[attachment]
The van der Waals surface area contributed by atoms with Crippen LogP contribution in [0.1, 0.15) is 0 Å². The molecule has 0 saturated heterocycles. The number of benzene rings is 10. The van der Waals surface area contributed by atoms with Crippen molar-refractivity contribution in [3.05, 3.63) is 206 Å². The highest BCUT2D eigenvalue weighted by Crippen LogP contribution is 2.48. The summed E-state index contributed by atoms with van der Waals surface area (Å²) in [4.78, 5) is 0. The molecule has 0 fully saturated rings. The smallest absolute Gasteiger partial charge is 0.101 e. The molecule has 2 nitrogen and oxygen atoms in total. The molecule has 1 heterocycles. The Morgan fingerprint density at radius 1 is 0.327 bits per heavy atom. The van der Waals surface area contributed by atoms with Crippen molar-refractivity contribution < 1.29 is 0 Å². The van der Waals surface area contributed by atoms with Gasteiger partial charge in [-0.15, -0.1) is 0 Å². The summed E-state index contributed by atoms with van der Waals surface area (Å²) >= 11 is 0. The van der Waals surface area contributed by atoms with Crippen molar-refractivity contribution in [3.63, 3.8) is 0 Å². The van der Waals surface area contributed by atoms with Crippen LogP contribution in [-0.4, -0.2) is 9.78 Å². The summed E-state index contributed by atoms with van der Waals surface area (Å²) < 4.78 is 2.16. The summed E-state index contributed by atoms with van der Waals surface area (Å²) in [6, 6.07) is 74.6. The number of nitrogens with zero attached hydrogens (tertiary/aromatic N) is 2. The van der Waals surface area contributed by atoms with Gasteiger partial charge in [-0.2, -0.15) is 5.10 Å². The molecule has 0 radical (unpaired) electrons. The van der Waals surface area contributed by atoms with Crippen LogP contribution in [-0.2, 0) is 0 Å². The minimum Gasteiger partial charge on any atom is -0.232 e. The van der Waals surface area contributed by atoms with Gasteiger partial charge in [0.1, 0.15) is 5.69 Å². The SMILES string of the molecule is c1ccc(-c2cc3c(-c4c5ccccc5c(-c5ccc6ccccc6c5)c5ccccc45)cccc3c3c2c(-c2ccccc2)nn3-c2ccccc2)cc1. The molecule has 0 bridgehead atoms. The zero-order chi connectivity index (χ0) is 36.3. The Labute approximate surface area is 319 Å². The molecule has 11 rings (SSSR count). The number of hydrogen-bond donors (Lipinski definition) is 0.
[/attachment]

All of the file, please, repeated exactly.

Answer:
The van der Waals surface area contributed by atoms with Crippen LogP contribution in [0.1, 0.15) is 0 Å². The molecule has 0 saturated heterocycles. The number of benzene rings is 10. The van der Waals surface area contributed by atoms with Crippen molar-refractivity contribution in [3.05, 3.63) is 206 Å². The highest BCUT2D eigenvalue weighted by Crippen LogP contribution is 2.48. The summed E-state index contributed by atoms with van der Waals surface area (Å²) in [4.78, 5) is 0. The molecule has 0 fully saturated rings. The smallest absolute Gasteiger partial charge is 0.101 e. The molecule has 2 nitrogen and oxygen atoms in total. The molecule has 1 heterocycles. The Morgan fingerprint density at radius 1 is 0.327 bits per heavy atom. The van der Waals surface area contributed by atoms with Crippen molar-refractivity contribution < 1.29 is 0 Å². The van der Waals surface area contributed by atoms with Gasteiger partial charge in [-0.15, -0.1) is 0 Å². The summed E-state index contributed by atoms with van der Waals surface area (Å²) >= 11 is 0. The van der Waals surface area contributed by atoms with Crippen molar-refractivity contribution in [3.63, 3.8) is 0 Å². The van der Waals surface area contributed by atoms with Crippen LogP contribution in [-0.4, -0.2) is 9.78 Å². The summed E-state index contributed by atoms with van der Waals surface area (Å²) < 4.78 is 2.16. The summed E-state index contributed by atoms with van der Waals surface area (Å²) in [6, 6.07) is 74.6. The number of nitrogens with zero attached hydrogens (tertiary/aromatic N) is 2. The van der Waals surface area contributed by atoms with Gasteiger partial charge in [-0.2, -0.15) is 5.10 Å². The molecule has 0 radical (unpaired) electrons. The van der Waals surface area contributed by atoms with Crippen LogP contribution in [-0.2, 0) is 0 Å². The minimum Gasteiger partial charge on any atom is -0.232 e. The van der Waals surface area contributed by atoms with Gasteiger partial charge in [0.1, 0.15) is 5.69 Å². The SMILES string of the molecule is c1ccc(-c2cc3c(-c4c5ccccc5c(-c5ccc6ccccc6c5)c5ccccc45)cccc3c3c2c(-c2ccccc2)nn3-c2ccccc2)cc1. The molecule has 0 bridgehead atoms. The zero-order chi connectivity index (χ0) is 36.3. The Labute approximate surface area is 319 Å². The molecule has 11 rings (SSSR count). The number of hydrogen-bond donors (Lipinski definition) is 0.